I agree with you that it is not good to debate personal taste, as you stated at the beginning of another post, so I used this objective quality of the parallel between scripture and melody in Puer, and the fact that so many other manuscripts also sing those phrases the same way, to form the basis of a matter of fact position about the Novum. There was not space enough to discuss the entire commentary provided by Johner, nor the rest of the Introit unfortunately. Maybe I will post more of it at a later date.
When a new proposed edition is willing to sacrifice things which are truly good, such as theological parallels, beautiful symmetry and poetic structure of the chants in the Vaticana, for the sake of pure antiquity, that is when the publisher is no longer serving the interests of the liturgy or the Church, and instead begins to work against the Church’s mission, and the priorities used in building a Cento, which I outlined previously.
Manuscripts • The clippings from the manuscripts I added to the post were focused on the first two phrases of the chant only; they were not meant to be replicas of the Vatican edition. I wanted some early Mss on four lines, and Ms 18 was so unique in that it had the pre-square note notation on the staff, that I couldn’t resist posting that one. The beautiful color drop caps in the two others caught my eye as being splendid, and I wanted to share those pages specifically, to show the beautiful artwork. All of my examples contained the beginning melody that everyone knows and recognizes. Most of the melodic variations you highlighted are par for the course, and those found within a melismata approach the granularity level of minutiae.
I’m sure you already know, from the two thousand hours you’ve spent with the Mss, where to find the replicas of the music for the Puer natus est that is found in the Vatican edition. For our readers who would like to see a note for note replica of the Vatican edition’s Puer natus est, I present to you Montpellier H.159 from the 11th Century, which is about 1,000 years earlier than my previous examples, which should be considered even more ancient and authentic by semiological standards.
Montpellier H.159 from the 11th Century
The notes are written in alphabetic notation. This manuscript which combined the old adiastematic neumes with a translation to a specific note was a breakthrough discovery. I hope the foregoing resolves any concerns regarding my selection of manuscripts.
Congregational Singing IS a Problem • Mr. Williams, I couldn’t agree with you more. I too have observed congregations that refuse to sing Credo I, and this IS a serious problem. However, how can the congregation learn to sing Credo I, or even try to sing it, when the choir hasn’t sung it straight through for some time, due to their need to dominate a stage? Again, I agree, this is the subject matter for an entirely new set of posts. I would like to hear more about your ideas and observations in this regard. Have you considered whether or not having an incessant or insatiable thirst for variety and novelty, and especially that this behavior or desire would manifest itself within the context of Holy Mass, could be some sort of serious vice, or even satanic influence? This sounds more like a vicious symptom of our modern age of continuous stimulation that should not be negotiated with or appeased by giving in to the temptation, or capitulating to it. A moral handbook should be consulted for a remedy. Maybe you would agree? In any event, I loved what you had to say about Gregorian chant’s inherent form and style not needing to be augmented, and also your point that Catholic sacred music should sound like neither a dirge nor a carnival! I could not have said those points any better.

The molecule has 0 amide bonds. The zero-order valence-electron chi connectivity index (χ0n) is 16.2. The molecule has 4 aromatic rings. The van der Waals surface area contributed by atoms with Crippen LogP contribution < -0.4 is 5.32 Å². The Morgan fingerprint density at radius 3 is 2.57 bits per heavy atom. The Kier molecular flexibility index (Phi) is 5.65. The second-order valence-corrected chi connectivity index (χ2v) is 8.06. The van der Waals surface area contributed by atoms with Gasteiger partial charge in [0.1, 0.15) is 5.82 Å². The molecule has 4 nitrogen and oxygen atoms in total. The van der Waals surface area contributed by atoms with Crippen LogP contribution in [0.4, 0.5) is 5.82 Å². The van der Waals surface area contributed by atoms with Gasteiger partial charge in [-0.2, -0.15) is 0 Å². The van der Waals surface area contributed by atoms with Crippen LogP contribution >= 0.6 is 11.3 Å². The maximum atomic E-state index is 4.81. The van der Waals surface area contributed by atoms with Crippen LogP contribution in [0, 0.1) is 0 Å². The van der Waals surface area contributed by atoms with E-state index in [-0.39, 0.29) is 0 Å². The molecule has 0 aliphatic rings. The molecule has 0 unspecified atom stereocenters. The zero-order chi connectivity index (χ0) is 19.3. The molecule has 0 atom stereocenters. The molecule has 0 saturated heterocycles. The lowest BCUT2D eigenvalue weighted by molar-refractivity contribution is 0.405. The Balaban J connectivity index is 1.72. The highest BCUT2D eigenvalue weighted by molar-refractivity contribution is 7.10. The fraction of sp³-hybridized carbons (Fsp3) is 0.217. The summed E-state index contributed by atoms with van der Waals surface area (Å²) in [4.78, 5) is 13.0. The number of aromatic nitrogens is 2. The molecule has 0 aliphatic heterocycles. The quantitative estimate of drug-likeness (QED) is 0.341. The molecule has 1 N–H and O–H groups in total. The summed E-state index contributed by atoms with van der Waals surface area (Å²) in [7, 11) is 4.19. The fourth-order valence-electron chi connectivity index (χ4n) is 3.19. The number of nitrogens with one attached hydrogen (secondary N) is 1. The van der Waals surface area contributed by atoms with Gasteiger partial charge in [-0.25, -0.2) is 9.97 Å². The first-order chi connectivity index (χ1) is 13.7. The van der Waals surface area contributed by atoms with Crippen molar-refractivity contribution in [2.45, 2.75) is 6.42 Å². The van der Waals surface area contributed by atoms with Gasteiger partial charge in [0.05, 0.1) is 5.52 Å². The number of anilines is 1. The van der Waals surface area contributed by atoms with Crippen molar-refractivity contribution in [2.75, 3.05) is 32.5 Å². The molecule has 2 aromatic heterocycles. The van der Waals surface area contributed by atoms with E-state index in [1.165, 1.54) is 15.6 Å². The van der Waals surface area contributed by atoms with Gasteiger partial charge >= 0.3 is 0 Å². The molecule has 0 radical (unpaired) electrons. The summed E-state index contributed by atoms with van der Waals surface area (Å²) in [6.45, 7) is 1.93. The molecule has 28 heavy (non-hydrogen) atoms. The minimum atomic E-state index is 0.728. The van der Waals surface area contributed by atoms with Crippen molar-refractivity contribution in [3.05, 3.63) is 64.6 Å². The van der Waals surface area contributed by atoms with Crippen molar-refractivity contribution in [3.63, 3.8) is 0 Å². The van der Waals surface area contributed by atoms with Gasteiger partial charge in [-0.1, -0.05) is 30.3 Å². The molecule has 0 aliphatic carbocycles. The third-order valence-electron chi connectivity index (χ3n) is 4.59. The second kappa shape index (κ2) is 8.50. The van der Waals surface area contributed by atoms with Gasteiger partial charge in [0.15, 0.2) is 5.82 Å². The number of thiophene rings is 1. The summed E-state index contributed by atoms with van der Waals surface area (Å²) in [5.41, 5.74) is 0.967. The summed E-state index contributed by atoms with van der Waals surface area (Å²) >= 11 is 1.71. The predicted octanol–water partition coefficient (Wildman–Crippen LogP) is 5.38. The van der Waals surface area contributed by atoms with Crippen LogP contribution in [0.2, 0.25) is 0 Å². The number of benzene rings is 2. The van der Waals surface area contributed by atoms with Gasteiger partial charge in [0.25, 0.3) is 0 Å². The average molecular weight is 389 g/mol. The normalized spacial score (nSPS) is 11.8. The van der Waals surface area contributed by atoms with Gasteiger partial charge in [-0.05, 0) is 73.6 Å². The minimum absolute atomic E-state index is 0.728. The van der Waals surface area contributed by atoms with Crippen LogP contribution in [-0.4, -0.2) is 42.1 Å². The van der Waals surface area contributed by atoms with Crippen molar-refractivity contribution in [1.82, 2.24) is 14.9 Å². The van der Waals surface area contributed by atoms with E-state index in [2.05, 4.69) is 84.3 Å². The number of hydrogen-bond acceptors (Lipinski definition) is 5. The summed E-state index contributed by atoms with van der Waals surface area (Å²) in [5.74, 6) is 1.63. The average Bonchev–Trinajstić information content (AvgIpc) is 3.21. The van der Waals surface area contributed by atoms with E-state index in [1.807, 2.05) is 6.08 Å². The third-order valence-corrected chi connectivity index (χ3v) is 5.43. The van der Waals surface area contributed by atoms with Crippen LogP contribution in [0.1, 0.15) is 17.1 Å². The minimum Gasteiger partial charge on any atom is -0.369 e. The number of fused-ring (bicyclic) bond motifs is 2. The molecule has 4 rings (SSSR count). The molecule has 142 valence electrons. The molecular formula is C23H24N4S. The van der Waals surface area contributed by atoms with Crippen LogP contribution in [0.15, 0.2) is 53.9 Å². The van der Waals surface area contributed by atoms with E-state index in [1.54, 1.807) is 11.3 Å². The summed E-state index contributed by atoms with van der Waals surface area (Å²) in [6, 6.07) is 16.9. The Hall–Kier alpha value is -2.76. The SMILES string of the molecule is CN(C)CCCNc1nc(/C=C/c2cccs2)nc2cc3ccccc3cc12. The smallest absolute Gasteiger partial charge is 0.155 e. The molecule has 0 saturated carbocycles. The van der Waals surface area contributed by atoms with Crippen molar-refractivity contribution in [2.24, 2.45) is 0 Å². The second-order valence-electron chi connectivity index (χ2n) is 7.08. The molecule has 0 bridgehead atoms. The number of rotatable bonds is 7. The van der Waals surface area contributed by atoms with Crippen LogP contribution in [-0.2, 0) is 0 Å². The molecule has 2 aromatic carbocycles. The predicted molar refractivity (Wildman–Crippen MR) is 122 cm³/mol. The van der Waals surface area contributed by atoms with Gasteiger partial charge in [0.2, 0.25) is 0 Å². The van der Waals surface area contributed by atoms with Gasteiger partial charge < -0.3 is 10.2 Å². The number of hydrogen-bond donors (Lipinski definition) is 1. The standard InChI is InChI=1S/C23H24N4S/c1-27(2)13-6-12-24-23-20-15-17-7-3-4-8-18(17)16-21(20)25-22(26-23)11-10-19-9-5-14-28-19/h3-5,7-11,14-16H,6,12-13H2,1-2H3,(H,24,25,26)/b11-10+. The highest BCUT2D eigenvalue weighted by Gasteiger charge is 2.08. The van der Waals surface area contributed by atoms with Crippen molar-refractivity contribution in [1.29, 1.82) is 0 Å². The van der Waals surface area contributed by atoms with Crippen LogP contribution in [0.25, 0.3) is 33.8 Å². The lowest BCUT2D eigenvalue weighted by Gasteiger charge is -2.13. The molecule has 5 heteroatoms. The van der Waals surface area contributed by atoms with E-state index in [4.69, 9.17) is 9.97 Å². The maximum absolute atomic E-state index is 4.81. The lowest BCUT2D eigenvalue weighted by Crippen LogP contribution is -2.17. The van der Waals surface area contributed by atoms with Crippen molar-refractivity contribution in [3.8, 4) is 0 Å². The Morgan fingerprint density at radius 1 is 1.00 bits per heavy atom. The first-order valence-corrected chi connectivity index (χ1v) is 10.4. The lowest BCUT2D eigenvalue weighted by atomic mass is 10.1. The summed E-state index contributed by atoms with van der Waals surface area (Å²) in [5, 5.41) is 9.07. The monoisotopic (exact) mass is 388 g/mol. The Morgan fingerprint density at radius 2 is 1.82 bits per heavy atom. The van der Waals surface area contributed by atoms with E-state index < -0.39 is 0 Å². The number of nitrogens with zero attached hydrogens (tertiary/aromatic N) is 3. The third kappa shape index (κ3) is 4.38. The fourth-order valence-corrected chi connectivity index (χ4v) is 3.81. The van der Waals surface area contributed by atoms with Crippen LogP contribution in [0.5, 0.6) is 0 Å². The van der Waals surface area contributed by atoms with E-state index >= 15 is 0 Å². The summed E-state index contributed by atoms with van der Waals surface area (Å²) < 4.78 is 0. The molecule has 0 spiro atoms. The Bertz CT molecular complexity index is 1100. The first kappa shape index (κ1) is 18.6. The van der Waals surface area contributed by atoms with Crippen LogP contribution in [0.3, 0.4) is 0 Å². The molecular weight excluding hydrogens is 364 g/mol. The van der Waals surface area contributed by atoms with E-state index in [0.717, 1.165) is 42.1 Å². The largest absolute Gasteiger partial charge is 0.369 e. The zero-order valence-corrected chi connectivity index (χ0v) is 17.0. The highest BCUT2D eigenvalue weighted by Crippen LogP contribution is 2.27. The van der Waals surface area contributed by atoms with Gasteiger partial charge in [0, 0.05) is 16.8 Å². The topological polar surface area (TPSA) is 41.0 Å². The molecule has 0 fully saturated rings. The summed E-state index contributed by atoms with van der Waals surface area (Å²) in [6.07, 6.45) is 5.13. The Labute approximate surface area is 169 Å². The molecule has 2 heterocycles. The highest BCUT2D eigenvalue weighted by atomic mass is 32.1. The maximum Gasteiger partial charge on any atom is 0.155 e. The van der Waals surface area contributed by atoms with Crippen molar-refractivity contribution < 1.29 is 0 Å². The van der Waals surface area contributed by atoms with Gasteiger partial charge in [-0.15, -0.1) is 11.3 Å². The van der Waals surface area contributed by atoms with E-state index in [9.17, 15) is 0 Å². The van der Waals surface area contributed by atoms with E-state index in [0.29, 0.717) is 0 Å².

The Mind of the Church, Today? • In your older post, you ask what the Church has in mind today with respect to chant interpretation, as if the mind of the Church, which ideally should correspond to the mind of God Himself, ever really changes. Have you read Cardinal Martinelli’s letter?
To: Rt. Rev. Msgr. F. X. Haberl
Domestic Prelate, President of the Association of St. Cecilia
Germany, Ratisbon, Bavaria:
His Holiness has learned that, particularly in Germany, and among the Germans of the United States, a view concerning the Vatican edition of the liturgical chant is being spread which is absolutely false in itself and very prejudicial to the uniform restoration of said chant in the whole Church. It is insinuated that the Holy Father in publishing the aforesaid edition did not intend to embody in it a special form of rhythm, but to leave to the individual music directors the right to apply to the series of notes, taken materially, any rhythm they deem most appropriate.